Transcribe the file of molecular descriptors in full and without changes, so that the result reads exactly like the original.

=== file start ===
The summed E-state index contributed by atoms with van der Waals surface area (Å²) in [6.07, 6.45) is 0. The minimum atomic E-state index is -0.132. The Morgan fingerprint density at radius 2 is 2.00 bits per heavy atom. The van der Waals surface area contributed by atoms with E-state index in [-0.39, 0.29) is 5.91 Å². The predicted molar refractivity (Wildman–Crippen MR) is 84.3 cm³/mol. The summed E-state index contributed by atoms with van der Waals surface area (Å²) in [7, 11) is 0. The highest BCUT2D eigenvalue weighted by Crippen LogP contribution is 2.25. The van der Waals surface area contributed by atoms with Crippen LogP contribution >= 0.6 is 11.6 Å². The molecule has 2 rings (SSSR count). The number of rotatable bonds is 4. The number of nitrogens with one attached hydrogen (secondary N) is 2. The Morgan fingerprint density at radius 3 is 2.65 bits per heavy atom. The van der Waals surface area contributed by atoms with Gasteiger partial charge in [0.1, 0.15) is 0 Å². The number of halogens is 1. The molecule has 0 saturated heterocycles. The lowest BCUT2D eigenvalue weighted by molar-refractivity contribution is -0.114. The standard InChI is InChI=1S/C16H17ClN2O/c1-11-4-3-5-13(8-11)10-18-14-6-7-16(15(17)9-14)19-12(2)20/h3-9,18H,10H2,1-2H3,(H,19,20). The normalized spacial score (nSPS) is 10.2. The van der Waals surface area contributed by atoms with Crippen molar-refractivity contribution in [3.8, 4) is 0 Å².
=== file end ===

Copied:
The summed E-state index contributed by atoms with van der Waals surface area (Å²) in [6.07, 6.45) is 0. The minimum atomic E-state index is -0.132. The Morgan fingerprint density at radius 2 is 2.00 bits per heavy atom. The van der Waals surface area contributed by atoms with E-state index in [-0.39, 0.29) is 5.91 Å². The predicted molar refractivity (Wildman–Crippen MR) is 84.3 cm³/mol. The summed E-state index contributed by atoms with van der Waals surface area (Å²) in [7, 11) is 0. The highest BCUT2D eigenvalue weighted by Crippen LogP contribution is 2.25. The van der Waals surface area contributed by atoms with Crippen LogP contribution >= 0.6 is 11.6 Å². The molecule has 2 rings (SSSR count). The number of rotatable bonds is 4. The number of nitrogens with one attached hydrogen (secondary N) is 2. The Morgan fingerprint density at radius 3 is 2.65 bits per heavy atom. The van der Waals surface area contributed by atoms with Gasteiger partial charge in [0.1, 0.15) is 0 Å². The number of halogens is 1. The molecule has 0 saturated heterocycles. The lowest BCUT2D eigenvalue weighted by molar-refractivity contribution is -0.114. The standard InChI is InChI=1S/C16H17ClN2O/c1-11-4-3-5-13(8-11)10-18-14-6-7-16(15(17)9-14)19-12(2)20/h3-9,18H,10H2,1-2H3,(H,19,20). The normalized spacial score (nSPS) is 10.2. The van der Waals surface area contributed by atoms with Crippen molar-refractivity contribution in [3.8, 4) is 0 Å².